Prêt-à-Porter: Past, Present & Future
Posted on 16 May 2016
The phrase ‘prêt-à-porter’, translated from French, means ‘ready-to-wear’. There are two factors that qualify clothing as ready-to-wear - standardised sizing and finished to be worn. Before ready-to-wear fashions became widely available there was a distinct dichotomy between high and low end clothing. With no middle ground those who could not afford the high-end styles were forced to make do with their existing clothes.
Ready-to-wear fashion resulted from the industrial revolution, new innovations in technology and material and can trace its roots back to the military. Male uniforms began to be massed produced for The War of 1812 following these significant advancements in technology. Ready-to-wear clothing for men followed soon after with new contemporary styles.
An example of this was seen with Levi jeans. Levi Strauss started to experiment with a new French material for tents but later found the material suitable for work trousers, which he began to mass produce. His work trousers grew in popularity and eventually denim jeans became the ultimate wardrobe staple and cemented themselves firmly into fashion history.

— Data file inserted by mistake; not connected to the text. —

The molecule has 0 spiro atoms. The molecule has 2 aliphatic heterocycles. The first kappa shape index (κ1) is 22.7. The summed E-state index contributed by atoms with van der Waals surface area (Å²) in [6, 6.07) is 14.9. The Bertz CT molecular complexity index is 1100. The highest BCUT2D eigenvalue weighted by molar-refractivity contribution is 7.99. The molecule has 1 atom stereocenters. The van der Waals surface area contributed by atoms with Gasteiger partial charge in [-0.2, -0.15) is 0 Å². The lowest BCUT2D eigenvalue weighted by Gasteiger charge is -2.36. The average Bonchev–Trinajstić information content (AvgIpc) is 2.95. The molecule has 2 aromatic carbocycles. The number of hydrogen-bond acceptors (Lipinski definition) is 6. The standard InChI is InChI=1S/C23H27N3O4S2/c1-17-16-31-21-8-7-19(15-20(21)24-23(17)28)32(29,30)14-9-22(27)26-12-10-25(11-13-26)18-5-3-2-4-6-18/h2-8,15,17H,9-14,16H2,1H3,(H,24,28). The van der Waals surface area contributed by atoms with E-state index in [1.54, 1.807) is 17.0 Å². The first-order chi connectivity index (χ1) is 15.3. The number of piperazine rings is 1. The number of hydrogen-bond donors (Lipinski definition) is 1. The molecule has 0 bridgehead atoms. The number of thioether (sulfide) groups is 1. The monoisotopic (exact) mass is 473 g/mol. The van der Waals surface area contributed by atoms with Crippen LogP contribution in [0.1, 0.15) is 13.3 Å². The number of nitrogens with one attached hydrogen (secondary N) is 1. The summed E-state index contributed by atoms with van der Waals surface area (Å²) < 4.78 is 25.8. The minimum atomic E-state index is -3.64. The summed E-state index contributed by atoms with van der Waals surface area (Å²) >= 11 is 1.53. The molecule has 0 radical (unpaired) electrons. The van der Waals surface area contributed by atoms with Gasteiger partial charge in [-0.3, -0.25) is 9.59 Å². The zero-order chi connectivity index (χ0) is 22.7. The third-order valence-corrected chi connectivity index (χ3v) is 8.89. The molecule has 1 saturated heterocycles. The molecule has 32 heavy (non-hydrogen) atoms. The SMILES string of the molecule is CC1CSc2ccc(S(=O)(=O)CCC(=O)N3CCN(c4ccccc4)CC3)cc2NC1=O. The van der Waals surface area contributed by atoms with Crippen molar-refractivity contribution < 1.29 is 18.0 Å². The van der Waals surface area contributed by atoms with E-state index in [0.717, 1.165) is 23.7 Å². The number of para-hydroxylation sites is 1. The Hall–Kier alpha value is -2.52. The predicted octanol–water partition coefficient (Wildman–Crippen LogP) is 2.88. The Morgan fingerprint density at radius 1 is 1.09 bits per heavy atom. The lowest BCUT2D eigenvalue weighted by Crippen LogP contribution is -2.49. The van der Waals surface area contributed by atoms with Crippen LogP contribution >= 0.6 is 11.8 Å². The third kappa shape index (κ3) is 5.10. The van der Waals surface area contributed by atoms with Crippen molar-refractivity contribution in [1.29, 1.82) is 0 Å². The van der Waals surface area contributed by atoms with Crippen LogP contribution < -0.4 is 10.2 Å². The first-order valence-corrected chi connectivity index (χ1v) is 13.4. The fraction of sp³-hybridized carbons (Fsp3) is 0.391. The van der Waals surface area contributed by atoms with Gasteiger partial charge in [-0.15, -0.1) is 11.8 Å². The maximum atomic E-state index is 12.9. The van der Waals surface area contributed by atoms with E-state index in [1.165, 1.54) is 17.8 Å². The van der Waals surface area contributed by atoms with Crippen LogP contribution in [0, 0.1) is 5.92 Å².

In the early 19th Century women’s fashion was lavishly ornate and heavily dependent on a perfect, sculpted fit which meant ready-to-wear garments for women did not become popular or widely available until the beginning of the 20th century. Before, women with larger incomes purchased new clothing in current styles while middle-class and lower-class women adjusted their clothing to fit changes in fashion by adding new collars, altering the length of the skirts, or cinching in waists.
Another significant factor created by the ready-to-wear industry was the development of the United State’s own style independent from Europe when their travel overseas was hindered by the war. The US fashion market turned way from the popular Parisian trends in favour of an individualised style. Meanwhile, across the Atlantic Yves Saint Laurent was the first French couturier to create a ready-to-wear line and it was considered as Saint Laurent’s attempt to democratise fashion. This lead to a swift increase in popularity of ready-to-wear lines amongst designers which has only continued to grow.
Fashion weeks are now a mainstay in major cities, showing a high proportion of ready-to-wear items. These high-end ready-to-wear lines are often draw inspiration from iconic, haute couture looks and are then duplicated and distributed on a mass scale, often online through the rise in online departments stores such as net-a-porter and Moda Operandi.